“All of that diversity also brings you challenge. How do you balance addressing the needs of students in a microcosm of the world that is addressing the same issues?”

Asked about the teaching of reading and writing, Bonner said she feels phonics “is very key. Not only is the approach important, but how the teacher instructs and learns how to assess. In order to build vocabulary, the child has to read. Some of the skills you teach in reading have to be explicit.”

She also suggested writing portfolios as a specific part of the curriculum. “Rich writing comes from reading and experiences.” But writing can also reveal learning weaknesses, and the schools need to be prepared to meet those needs, she said.

Addressing academic excellence, Bonner said teachers can “incorporate some of their passions” through courses offered through technology, as well as independent study. “Rigor means applying the 21st century skills to be able to think critically and apply foundational knowledge and using language appropriate to the content as you understand it,” Bonner said.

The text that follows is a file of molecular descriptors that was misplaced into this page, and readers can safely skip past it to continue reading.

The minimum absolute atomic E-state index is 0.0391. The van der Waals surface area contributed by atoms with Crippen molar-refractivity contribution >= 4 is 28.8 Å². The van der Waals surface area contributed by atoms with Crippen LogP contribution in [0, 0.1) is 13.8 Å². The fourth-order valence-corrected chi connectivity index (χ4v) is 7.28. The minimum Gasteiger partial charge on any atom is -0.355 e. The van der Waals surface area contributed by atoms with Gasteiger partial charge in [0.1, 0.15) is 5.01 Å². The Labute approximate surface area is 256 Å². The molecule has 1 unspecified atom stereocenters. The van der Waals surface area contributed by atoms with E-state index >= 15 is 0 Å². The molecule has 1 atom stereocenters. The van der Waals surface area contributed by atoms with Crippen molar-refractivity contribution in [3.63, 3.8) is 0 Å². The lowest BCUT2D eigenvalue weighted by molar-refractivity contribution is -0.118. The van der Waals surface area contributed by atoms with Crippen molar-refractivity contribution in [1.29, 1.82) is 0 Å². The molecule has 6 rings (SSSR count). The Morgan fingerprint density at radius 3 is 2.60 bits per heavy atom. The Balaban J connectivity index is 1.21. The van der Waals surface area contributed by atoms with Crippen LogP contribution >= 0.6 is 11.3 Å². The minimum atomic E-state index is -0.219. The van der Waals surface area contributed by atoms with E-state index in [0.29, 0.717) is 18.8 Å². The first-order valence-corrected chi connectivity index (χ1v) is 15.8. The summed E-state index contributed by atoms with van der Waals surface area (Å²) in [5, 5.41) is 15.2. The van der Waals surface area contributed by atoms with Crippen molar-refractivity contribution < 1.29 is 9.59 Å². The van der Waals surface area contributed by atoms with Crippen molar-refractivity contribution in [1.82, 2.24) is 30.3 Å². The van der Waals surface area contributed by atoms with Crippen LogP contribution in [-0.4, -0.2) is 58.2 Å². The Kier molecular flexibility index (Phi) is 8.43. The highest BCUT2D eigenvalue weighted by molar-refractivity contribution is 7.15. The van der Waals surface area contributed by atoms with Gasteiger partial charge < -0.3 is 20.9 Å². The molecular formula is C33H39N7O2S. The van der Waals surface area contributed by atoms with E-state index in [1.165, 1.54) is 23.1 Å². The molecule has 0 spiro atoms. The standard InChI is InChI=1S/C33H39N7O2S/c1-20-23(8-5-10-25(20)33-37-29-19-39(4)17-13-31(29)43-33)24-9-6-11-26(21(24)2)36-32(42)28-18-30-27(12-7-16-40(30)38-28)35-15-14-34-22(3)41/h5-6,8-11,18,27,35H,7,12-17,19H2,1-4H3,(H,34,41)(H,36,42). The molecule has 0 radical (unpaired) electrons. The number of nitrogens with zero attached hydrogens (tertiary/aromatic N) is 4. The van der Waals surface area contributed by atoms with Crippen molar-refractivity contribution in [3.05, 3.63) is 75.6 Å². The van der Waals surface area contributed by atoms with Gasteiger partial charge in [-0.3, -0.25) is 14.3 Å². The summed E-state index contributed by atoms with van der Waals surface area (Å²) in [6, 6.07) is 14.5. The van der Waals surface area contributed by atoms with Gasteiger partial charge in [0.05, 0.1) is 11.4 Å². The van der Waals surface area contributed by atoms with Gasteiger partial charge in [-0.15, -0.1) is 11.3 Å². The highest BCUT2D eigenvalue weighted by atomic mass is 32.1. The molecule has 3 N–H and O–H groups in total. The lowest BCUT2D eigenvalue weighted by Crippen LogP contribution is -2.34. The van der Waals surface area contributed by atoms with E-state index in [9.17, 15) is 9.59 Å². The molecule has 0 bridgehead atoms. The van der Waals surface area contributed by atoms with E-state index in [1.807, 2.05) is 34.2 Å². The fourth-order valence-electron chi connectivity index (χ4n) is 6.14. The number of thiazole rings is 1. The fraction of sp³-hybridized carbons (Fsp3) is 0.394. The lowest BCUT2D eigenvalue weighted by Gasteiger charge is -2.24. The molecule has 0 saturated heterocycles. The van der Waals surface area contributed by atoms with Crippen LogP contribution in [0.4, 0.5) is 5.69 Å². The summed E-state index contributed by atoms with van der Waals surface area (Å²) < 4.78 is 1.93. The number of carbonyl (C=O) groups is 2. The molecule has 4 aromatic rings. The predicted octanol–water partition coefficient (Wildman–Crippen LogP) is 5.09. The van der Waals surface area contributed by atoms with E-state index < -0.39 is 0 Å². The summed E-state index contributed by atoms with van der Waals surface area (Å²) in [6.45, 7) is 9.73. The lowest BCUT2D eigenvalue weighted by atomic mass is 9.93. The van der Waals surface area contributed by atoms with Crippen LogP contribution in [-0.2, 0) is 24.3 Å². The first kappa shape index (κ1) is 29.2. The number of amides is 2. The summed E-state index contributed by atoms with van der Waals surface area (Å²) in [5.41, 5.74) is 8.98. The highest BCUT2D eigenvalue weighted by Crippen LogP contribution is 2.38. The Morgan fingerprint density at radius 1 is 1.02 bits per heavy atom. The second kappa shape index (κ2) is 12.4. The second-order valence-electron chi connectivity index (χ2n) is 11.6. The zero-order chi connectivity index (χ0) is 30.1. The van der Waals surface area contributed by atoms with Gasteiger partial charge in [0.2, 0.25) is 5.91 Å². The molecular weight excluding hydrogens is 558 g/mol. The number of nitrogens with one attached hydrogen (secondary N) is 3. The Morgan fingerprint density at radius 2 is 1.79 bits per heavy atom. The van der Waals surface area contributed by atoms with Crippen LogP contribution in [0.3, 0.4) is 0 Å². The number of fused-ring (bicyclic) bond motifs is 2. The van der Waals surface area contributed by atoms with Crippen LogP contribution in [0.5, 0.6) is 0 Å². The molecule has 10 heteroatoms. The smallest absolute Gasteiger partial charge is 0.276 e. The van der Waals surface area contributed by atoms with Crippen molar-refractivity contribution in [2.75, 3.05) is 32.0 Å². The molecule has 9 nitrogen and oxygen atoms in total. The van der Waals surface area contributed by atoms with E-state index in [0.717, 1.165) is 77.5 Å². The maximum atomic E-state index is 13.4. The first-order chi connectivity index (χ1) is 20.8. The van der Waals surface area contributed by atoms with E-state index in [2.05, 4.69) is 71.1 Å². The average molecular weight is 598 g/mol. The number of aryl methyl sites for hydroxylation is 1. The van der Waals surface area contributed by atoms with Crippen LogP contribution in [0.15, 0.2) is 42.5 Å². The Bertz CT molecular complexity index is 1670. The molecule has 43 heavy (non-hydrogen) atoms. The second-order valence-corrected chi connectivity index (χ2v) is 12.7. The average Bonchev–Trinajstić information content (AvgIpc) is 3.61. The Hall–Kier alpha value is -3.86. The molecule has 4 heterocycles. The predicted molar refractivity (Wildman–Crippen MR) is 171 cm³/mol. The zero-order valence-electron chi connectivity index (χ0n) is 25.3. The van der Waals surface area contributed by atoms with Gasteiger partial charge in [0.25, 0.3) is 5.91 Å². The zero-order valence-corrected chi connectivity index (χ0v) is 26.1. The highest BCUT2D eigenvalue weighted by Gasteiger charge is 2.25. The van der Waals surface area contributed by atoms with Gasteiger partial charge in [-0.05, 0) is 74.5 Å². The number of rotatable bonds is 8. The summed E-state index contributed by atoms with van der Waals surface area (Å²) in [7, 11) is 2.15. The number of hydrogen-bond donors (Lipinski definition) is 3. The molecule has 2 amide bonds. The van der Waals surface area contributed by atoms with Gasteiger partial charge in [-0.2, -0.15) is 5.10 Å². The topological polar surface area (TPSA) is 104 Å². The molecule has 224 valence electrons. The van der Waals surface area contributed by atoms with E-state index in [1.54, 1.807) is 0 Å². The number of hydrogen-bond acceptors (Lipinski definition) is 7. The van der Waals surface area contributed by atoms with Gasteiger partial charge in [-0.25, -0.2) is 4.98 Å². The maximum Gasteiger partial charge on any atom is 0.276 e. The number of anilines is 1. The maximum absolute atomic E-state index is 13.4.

Asked about the decline in MCAS scores and future direction, Bonner prioritized teachers. She called for “looking at the wellness of staff, allowing staff members time to develop professionally, giving them time to reflect.” She also expressed concern that “students are literally two years behind in their learning. What do we need to do differently to be able to address that?”

Bonner said that extracurricular activities develop “the whole child, not just the academic side. They are other avenues through which students express themselves. You are teaching them skills they may do later in life that make them healthy.” She added, “The only time I see parents at school committee meetings is if you are going to cut a team.”

Asked about collective bargaining, Bonner stressed investing the time to build a relationship with the teachers’ union, to develop “a sense of focusing on common goals. We know unions are concerned about the students they teach.” But she added that many teachers “feel they were on a treadmill for two years” during pandemic-induced compromises, and “there was a lot of burnout.”